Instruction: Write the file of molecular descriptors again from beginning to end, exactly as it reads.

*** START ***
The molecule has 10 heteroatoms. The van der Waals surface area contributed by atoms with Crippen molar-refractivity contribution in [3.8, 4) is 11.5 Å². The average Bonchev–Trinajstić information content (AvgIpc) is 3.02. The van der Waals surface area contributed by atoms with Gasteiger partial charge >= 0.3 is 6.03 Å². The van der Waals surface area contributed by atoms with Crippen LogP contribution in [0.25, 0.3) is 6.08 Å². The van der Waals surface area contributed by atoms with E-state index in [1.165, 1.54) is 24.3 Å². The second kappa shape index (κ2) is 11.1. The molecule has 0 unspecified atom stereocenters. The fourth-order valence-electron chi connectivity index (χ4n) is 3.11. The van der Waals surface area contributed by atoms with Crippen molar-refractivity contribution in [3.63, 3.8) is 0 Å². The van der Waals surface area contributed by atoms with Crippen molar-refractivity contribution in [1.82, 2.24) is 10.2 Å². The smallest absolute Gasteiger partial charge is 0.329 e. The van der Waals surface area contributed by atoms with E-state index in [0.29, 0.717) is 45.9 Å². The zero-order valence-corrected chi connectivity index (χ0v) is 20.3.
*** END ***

The molecule has 10 heteroatoms. The van der Waals surface area contributed by atoms with Crippen molar-refractivity contribution in [3.8, 4) is 11.5 Å². The average Bonchev–Trinajstić information content (AvgIpc) is 3.02. The van der Waals surface area contributed by atoms with Gasteiger partial charge >= 0.3 is 6.03 Å². The van der Waals surface area contributed by atoms with Crippen LogP contribution in [0.25, 0.3) is 6.08 Å². The van der Waals surface area contributed by atoms with E-state index in [1.165, 1.54) is 24.3 Å². The second kappa shape index (κ2) is 11.1. The molecule has 0 unspecified atom stereocenters. The fourth-order valence-electron chi connectivity index (χ4n) is 3.11. The van der Waals surface area contributed by atoms with Crippen molar-refractivity contribution in [3.63, 3.8) is 0 Å². The van der Waals surface area contributed by atoms with Crippen molar-refractivity contribution in [1.82, 2.24) is 10.2 Å². The smallest absolute Gasteiger partial charge is 0.329 e. The van der Waals surface area contributed by atoms with E-state index in [0.29, 0.717) is 45.9 Å². The zero-order valence-corrected chi connectivity index (χ0v) is 20.3.